The snowy peaks of the Himalaya are, under favourable conditions, visible from the plains at a distance of about 200 miles. It is not, however, till the traveller is within 30 or 40 miles of the foot of the mountains that the outlines of the great peaks become well defined and their grandeur appreciable. At about the same distance, too, the lower ranges begin for the first time to attract attention. At about 20 or 25 miles from the outer hills the cultivation of the plain commonly becomes less complete, and the villages more sparse ; an open grassy tract is entered, often traversed by shallow, sluggish streams, along which are formed morasses, or fringes of gigantic reeds and grasses, frequently occupying very large areas. This tract is known as the "Tarai," or "Tariyani." Where most strongly developed it has a width of 10 or 15 miles, but its existence is manifestly greatly dependent on the local conditions of drainage and of rainfall, and to the west of the point where the Ganges leaves the mountains the Tarai is not formed. It has been erroneously described as a depression along the foot of the mountains, but there is no foundation for such a view, and the causes that lead to the formation are not far to seek.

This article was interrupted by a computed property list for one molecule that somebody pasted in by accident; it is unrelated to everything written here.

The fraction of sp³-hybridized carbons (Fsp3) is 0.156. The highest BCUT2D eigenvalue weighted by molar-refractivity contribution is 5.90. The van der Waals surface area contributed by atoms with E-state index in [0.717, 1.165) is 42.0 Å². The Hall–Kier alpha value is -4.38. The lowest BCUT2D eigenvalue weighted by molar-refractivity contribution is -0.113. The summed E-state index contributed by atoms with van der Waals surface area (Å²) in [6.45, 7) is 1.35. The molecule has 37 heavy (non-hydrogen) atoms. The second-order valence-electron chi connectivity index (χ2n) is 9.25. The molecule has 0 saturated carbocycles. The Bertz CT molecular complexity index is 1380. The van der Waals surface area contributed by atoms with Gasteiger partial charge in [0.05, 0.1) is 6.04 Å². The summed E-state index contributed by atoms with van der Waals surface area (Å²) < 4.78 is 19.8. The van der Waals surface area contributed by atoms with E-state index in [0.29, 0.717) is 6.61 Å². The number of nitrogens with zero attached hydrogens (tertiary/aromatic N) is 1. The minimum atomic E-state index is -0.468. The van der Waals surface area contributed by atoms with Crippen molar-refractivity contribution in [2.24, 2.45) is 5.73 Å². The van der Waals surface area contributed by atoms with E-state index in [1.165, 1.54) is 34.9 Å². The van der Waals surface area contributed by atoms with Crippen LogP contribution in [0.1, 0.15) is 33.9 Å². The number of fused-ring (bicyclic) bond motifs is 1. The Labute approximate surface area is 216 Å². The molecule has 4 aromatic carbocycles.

To explain these it is necessary to take a further step towards the mountains. Just as the Tarai somewhat suddenly appears along a certain definite line, so it as suddenly ceases, and is replaced by a band of forest of about equal breadth, known as the "Bhabar." This tract is almost waterless, and the soil is seen to be chiefly sand or shingle, more or less filled with boulders. The streams that issue from the outer hills on entering the Bhabar are for the most part rapidly absorbed, and finally disappear in their sandy or shingle beds, the water they pour into the soil being again discharged along the outer and lower border of the tract, and collecting once more in the streams which characterize the Tarai. How The Bhabar and Tarai slope continuously from the foot formed. 0f ^e mountains to the cultivated plain. The inclination is so uniform as to be hardly perceptible, but becomes gradually less as, the distance from the mountains becomes greater. Observation leads us to suppose that the upper part of this talus, lying along the foot of the outer hills, is composed of coarser matter, and the lower part, which comes into view at a greater distance, of a finer and less permeable silt; and that, the latter having a smaller in-clination and extending further than the former, the water absorbed by the upper beds will naturally be brought to the surface at their termination, where the finer materials forming clayey strata make their appearance. That the swampy Tarai is not developed in the western part of the range is doubtless due to the smaller rainfall in that region; while its more marked occurrence to the east of the Ganges at irregular intervals arises from the local peculiarities of the surface drainage, which at some places is carried off directly into the larger rivers without check, an^1 in others is forced to follow a line nearly parallel to that of the mountains for considerable distances, through a tract from which there is no free escape for the water; and which, thus becoming water-logged and covered with a rank development of vegetation, acquires its peculiarities, among which has to be reckoned a climate in which fevers of a deadly character are frequently induced, rendering its permanent occupation and cultivation difficult or impossible.